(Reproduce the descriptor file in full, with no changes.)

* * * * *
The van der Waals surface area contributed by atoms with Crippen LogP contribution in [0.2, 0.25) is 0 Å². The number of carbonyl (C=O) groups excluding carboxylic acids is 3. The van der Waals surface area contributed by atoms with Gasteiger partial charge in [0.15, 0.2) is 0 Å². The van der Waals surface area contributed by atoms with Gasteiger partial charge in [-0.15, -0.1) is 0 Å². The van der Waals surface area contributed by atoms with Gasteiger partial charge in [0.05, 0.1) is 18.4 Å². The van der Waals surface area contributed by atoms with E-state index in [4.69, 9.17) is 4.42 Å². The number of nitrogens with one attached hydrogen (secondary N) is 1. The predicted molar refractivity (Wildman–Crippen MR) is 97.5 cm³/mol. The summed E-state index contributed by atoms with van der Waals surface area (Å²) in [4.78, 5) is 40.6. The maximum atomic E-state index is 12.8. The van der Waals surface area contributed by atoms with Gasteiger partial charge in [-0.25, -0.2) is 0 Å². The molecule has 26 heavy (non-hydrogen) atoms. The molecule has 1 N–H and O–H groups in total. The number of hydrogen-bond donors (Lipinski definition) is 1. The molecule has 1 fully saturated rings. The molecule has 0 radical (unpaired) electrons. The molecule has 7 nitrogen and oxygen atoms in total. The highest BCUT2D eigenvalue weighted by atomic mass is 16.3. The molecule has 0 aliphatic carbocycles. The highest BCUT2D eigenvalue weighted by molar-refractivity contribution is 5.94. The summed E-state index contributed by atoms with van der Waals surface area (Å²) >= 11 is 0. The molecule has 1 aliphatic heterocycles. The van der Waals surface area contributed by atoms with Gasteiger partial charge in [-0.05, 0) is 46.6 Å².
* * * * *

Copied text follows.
The van der Waals surface area contributed by atoms with Crippen LogP contribution in [0.2, 0.25) is 0 Å². The number of carbonyl (C=O) groups excluding carboxylic acids is 3. The van der Waals surface area contributed by atoms with Gasteiger partial charge in [0.15, 0.2) is 0 Å². The van der Waals surface area contributed by atoms with Gasteiger partial charge in [-0.15, -0.1) is 0 Å². The van der Waals surface area contributed by atoms with Gasteiger partial charge in [0.05, 0.1) is 18.4 Å². The van der Waals surface area contributed by atoms with E-state index in [4.69, 9.17) is 4.42 Å². The number of nitrogens with one attached hydrogen (secondary N) is 1. The predicted molar refractivity (Wildman–Crippen MR) is 97.5 cm³/mol. The summed E-state index contributed by atoms with van der Waals surface area (Å²) in [4.78, 5) is 40.6. The maximum atomic E-state index is 12.8. The van der Waals surface area contributed by atoms with Gasteiger partial charge in [-0.25, -0.2) is 0 Å². The molecule has 26 heavy (non-hydrogen) atoms. The molecule has 1 N–H and O–H groups in total. The number of hydrogen-bond donors (Lipinski definition) is 1. The molecule has 1 fully saturated rings. The molecule has 0 radical (unpaired) electrons. The molecule has 7 nitrogen and oxygen atoms in total. The highest BCUT2D eigenvalue weighted by atomic mass is 16.3. The molecule has 0 aliphatic carbocycles. The highest BCUT2D eigenvalue weighted by molar-refractivity contribution is 5.94. The summed E-state index contributed by atoms with van der Waals surface area (Å²) >= 11 is 0. The molecule has 1 aliphatic heterocycles. The van der Waals surface area contributed by atoms with Gasteiger partial charge in [-0.05, 0) is 46.6 Å².